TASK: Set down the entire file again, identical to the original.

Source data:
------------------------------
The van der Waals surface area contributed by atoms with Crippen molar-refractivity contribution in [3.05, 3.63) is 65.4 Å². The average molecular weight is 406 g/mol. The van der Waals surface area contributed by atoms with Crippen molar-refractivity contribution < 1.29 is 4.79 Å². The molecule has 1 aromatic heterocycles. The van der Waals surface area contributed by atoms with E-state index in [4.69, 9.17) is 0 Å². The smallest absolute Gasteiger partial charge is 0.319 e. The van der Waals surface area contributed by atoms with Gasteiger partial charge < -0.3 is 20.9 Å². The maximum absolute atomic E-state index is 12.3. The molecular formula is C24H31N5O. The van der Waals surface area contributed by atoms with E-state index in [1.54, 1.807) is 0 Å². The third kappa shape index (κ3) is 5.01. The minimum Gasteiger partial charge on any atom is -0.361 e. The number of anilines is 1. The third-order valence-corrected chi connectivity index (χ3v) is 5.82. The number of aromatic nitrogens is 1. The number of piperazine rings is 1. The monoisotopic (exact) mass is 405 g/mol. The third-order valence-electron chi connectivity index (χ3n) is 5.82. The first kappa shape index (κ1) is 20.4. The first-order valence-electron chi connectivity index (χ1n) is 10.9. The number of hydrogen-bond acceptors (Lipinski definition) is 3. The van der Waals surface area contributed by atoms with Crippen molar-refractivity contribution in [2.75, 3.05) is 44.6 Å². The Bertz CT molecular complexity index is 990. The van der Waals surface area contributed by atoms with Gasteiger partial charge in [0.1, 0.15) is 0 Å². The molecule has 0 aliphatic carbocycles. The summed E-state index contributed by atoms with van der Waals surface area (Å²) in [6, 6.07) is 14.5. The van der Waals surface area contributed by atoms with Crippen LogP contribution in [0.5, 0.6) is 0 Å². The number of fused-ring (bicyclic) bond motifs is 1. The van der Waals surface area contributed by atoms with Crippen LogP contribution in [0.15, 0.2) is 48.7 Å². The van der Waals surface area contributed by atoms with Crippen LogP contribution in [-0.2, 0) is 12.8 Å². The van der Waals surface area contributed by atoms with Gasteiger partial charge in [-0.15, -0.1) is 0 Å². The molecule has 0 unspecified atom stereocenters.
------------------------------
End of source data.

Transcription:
The van der Waals surface area contributed by atoms with Crippen molar-refractivity contribution in [3.05, 3.63) is 65.4 Å². The average molecular weight is 406 g/mol. The van der Waals surface area contributed by atoms with Crippen molar-refractivity contribution < 1.29 is 4.79 Å². The molecule has 1 aromatic heterocycles. The van der Waals surface area contributed by atoms with E-state index in [4.69, 9.17) is 0 Å². The smallest absolute Gasteiger partial charge is 0.319 e. The van der Waals surface area contributed by atoms with Gasteiger partial charge < -0.3 is 20.9 Å². The maximum absolute atomic E-state index is 12.3. The molecular formula is C24H31N5O. The van der Waals surface area contributed by atoms with E-state index in [1.54, 1.807) is 0 Å². The third kappa shape index (κ3) is 5.01. The minimum Gasteiger partial charge on any atom is -0.361 e. The number of anilines is 1. The third-order valence-corrected chi connectivity index (χ3v) is 5.82. The number of aromatic nitrogens is 1. The number of piperazine rings is 1. The monoisotopic (exact) mass is 405 g/mol. The third-order valence-electron chi connectivity index (χ3n) is 5.82. The first kappa shape index (κ1) is 20.4. The first-order valence-electron chi connectivity index (χ1n) is 10.9. The number of hydrogen-bond acceptors (Lipinski definition) is 3. The van der Waals surface area contributed by atoms with Crippen molar-refractivity contribution in [2.75, 3.05) is 44.6 Å². The Bertz CT molecular complexity index is 990. The van der Waals surface area contributed by atoms with Gasteiger partial charge in [0.1, 0.15) is 0 Å². The molecule has 0 aliphatic carbocycles. The summed E-state index contributed by atoms with van der Waals surface area (Å²) in [6, 6.07) is 14.5. The van der Waals surface area contributed by atoms with Crippen LogP contribution in [0.5, 0.6) is 0 Å². The number of fused-ring (bicyclic) bond motifs is 1. The van der Waals surface area contributed by atoms with Crippen LogP contribution in [0.15, 0.2) is 48.7 Å². The van der Waals surface area contributed by atoms with Crippen LogP contribution in [-0.2, 0) is 12.8 Å². The van der Waals surface area contributed by atoms with Gasteiger partial charge in [-0.15, -0.1) is 0 Å². The molecule has 0 unspecified atom stereocenters.